It hasn’t been an easy last several months for anyone. It has been especially challenging for EMM worker Imogene. There have continued to be more disappointments and frustrations with COVID-19. Imogene had gone back and forth, between online and in-person language classes, had many events be cancelled, and had been in and out of quarantining.
Christians may ask, “Why should I care about Christian-Muslim relations?” You may think that you live in an area where there simply are no Muslims. If you live in Lancaster, Pennsylvania, as many of you do, you may be surprised to find out that Lancaster City resettles 20 times more refugees per capita than the rest of the United States, many of whom are Muslim.
Christ’s incarnation — that is what John is referring to when he says that the Word became flesh — that incarnation sets an example of what “mission” means. God chose not to remain distant and detached from humanity. Instead, He chose to make His home among us!
Once again, EMM is experiencing a change as we are in the process of moving to Lancaster City — yet while EMM has been transformed over the years and is still being transformed, the mission remains the same.
At the heart of a movement of the Spirit in the Middle East is the new reality of two peoples learning to become brothers and sisters in the Lord. In the midst of a global pandemic, Michael and Laura* have sought to creatively connect these people through the wonders of modern technology.
On November 3, a category four hurricane named Eta reached the shores of Nicaragua. Continuing on its path, the storm wreaked havoc on Honduras and Guatemala. With the torrential downpours of the hurricane’s rain, the region has seen devastating flooding, landslides, and the displacement of people.
When Amaris and Stuart Allan first decided to serve with EMM, they didn’t expect to spend time in two very different contexts in the course of their three-year term. Partway into their second year in Zanzibar, they were asked to consider a transition to Nairobi, Kenya. Almost 10 months later, the Allans unexpectedly returned from Nairobi to the U.S. a few months early due to the coronavirus pandemic. Amaris shares with us a few of the lessons she learned in those transitions.
As Christians, transformation is what we all seek. EMM’s mission statement clearly states that transformation, which comes from Christ, is the foundation upon which all of our work is built. It sounds so simple: “Christ’s transforming love.” But change is not easy. So what leads to transformation? What can we do to be transformed in our hearts and minds?
Elizabeth* recently celebrated a joyous breakthrough: She can pray in her new language! Elizabeth has only been wanting and trying to do this for about five years, back from when she first spent a year in Central Asia and studied the local language at a university. By the end of that year, she found that she could talk to people in the language, albeit clumsily, but not to God.
Over the past 20 plus years, EMM has occasionally considered the idea that EMM should move its Central Administrative Office to Lancaster City, Pennsylvania. EMM’s previous efforts at exploring this possibility resulted in no action taken, and EMM continued its operations in Salunga.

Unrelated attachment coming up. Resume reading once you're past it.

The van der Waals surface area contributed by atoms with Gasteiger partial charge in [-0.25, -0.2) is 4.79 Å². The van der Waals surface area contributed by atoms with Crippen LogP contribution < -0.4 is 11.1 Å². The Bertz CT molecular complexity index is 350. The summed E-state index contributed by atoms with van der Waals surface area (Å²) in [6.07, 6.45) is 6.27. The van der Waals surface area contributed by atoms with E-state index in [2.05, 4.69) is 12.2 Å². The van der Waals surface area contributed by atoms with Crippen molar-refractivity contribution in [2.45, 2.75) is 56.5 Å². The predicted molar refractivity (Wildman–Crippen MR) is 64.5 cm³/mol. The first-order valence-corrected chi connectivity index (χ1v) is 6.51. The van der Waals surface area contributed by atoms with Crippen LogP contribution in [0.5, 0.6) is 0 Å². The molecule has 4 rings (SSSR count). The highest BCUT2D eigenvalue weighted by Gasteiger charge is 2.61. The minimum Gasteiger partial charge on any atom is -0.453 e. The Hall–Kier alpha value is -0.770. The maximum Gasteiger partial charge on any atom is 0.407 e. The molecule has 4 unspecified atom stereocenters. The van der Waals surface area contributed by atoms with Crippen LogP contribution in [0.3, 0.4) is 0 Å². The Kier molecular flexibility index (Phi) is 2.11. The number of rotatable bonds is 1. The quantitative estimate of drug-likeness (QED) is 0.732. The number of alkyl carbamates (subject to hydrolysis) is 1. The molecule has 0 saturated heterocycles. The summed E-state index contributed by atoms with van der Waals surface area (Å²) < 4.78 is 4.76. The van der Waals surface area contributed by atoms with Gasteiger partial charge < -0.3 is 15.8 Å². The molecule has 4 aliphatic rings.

We are excited to announce that the EMM Board of Directors has appointed Dr. Marvin Lorenzana as our ninth president. Dr. Lorenzana brings extensive multicultural leadership, discipleship, and mission experience to his new role as EMM president.
Jeremy and Jennifer* realize that the greater the suffering, the greater the potential for hope. And most importantly, they realize that looking beyond themselves to others is a choice they can always make.
As COVID-19 became a worldwide pandemic, Costa Rica was no exception. EMM worker Austin Zuercher was given the opportunity to return to his home in Ohio, but he decided not to. The Costa Rican government put out a restriction for driving, social distancing was in place, grocery stores had limited entrance, and soap could be found everywhere. Obviously, this also affected ministry — Austin did not leave the base very often but God still opened doors in spite of this.
Foleza is a small program with an ambitious vision: to see each student succeed in school and life. Translated “little nest” from the Albanian language, Foleza was started in 2013 when the Ersekë Evangelical Church saw first-hand the need for children to have extra support in order to thrive in school.
For a few weeks, Owen and Abby watched as borders closed one by one. The American embassy sent out notices asking its citizens to return. They watched the news as the virus started in the capital and spread to the other parts of the country first slowly, but then more quickly.
COVID-19 has forced many people to embrace new forms of resilience, often spurring on great creativity. Two Lancaster leaders serving the refugee and immigrant communities have been doing just that: Patience Buckwalter, who is the executive director of the Grape Leaf Empowerment Center, and Krista Martin, who is EMM’s Kingdom Team director.
Michael Clancy is an urban missionary serving in Lebanon City, Pennsylvania. Earlier this year, Michael had some anxiety as he was in the last two months of fundraising for support for his second term, just as COVID-19 had just come to the forefront of everyone’s lives.